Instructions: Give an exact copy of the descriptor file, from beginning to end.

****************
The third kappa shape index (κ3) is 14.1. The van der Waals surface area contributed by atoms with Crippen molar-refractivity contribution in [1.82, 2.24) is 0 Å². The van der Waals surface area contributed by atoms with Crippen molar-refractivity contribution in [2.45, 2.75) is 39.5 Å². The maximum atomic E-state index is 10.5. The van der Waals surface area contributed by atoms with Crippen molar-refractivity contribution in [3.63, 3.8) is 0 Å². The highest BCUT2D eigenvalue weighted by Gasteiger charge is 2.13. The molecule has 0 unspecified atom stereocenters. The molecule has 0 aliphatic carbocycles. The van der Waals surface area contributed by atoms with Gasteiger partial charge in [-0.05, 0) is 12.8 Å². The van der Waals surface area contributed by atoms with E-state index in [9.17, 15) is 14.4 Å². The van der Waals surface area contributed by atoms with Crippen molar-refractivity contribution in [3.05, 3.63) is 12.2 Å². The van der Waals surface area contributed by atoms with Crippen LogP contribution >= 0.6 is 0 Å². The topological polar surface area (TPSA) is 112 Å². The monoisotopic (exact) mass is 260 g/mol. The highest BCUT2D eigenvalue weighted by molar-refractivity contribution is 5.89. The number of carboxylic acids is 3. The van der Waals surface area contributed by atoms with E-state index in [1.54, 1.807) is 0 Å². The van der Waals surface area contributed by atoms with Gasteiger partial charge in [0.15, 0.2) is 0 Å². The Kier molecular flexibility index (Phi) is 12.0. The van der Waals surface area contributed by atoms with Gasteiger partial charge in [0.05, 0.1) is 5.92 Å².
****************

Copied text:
The third kappa shape index (κ3) is 14.1. The van der Waals surface area contributed by atoms with Crippen molar-refractivity contribution in [1.82, 2.24) is 0 Å². The van der Waals surface area contributed by atoms with Crippen molar-refractivity contribution in [2.45, 2.75) is 39.5 Å². The maximum atomic E-state index is 10.5. The van der Waals surface area contributed by atoms with Crippen molar-refractivity contribution in [3.63, 3.8) is 0 Å². The highest BCUT2D eigenvalue weighted by Gasteiger charge is 2.13. The molecule has 0 unspecified atom stereocenters. The molecule has 0 aliphatic carbocycles. The van der Waals surface area contributed by atoms with Gasteiger partial charge in [-0.05, 0) is 12.8 Å². The van der Waals surface area contributed by atoms with E-state index in [9.17, 15) is 14.4 Å². The van der Waals surface area contributed by atoms with Crippen molar-refractivity contribution in [3.05, 3.63) is 12.2 Å². The van der Waals surface area contributed by atoms with Crippen LogP contribution >= 0.6 is 0 Å². The topological polar surface area (TPSA) is 112 Å². The monoisotopic (exact) mass is 260 g/mol. The highest BCUT2D eigenvalue weighted by molar-refractivity contribution is 5.89. The number of carboxylic acids is 3. The van der Waals surface area contributed by atoms with E-state index in [1.54, 1.807) is 0 Å². The van der Waals surface area contributed by atoms with Gasteiger partial charge in [0.15, 0.2) is 0 Å². The Kier molecular flexibility index (Phi) is 12.0. The van der Waals surface area contributed by atoms with Gasteiger partial charge in [0.05, 0.1) is 5.92 Å².